If you read about them here, and I recommended them, tell ’em I sent you (Sean Arbabi – The Photoguru) and you just might get free shipping or a discount. More discounts to come in the near future!


20May

A great deal for Photoshop lite

Love me some Costco – great deals, yummy food, quality products. While shopping there with my daughters last weekend, I couldn’t help but notice the great deal Costco has for Adobe’s Photoshop Elements.


Most list the product for $139 (including Adobe), maybe as low as $99, but Costco has it for $79.99.

They only have it for Windows (didn’t see a Mac version there), but so many of you are on PCs, and it’s a great program to own. A must have piece of software for many photo enthusiasts wanting to get into Photoshop, but not interested in shelling out a ton for the full CS4 version -a version where they may only use a small percentage of the amazing functions available.

Click this link to see the software on Costco’s site: Costco-Adobe PS Elements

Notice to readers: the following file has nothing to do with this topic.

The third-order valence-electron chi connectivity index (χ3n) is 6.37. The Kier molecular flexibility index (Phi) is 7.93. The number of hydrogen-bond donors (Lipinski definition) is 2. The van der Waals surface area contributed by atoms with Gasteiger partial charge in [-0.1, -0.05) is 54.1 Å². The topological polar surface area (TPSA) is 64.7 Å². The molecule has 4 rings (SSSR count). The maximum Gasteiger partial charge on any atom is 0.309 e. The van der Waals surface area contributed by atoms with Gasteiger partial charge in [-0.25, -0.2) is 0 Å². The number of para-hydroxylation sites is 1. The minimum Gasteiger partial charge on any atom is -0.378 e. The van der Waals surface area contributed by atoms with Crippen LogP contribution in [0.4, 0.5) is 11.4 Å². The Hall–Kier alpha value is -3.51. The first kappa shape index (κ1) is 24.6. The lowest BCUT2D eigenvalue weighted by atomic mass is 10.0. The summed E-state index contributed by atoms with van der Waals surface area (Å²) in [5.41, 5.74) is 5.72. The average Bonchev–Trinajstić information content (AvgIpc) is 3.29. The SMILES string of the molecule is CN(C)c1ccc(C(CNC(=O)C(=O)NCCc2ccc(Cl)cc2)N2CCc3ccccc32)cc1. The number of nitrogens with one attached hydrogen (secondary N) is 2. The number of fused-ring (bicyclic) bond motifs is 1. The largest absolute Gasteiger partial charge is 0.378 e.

Enjoy Photogurus and Photoguruesses….

13May

Stick to acting Ashton

Let me start off by saying, I like Ashton Kutcher– enjoy ‘Punked’, like many of the movies he does, and think it’s impressive to have the resumé he does at his age – nothing personal toward him.


And maybe he’s making a lot of money for Nikon, but come on- what’s with all the camera ads done by an actor who knows very little about photography? It would be like a fake doctor telling you what drugs to take. Or a lizard telling you what insurance to order, while tens of thousands of lizards sadly die every year, all without insurance…. a horrible but true fact.

🙂

I mean come on – all the women are following you ’cause you have that cool point-and-shoot? Yeah, right. I wish. If that was the case I would have been beatin’ ’em off with a stick over the years (actually I got a pretty hot one for my wife, holding on to her for 16 years so maybe Ashton has a point). Hotties everywhere would have been chasing my rear all around Yosemite, the Grand Canyon, Southeast Asia, or Mexico.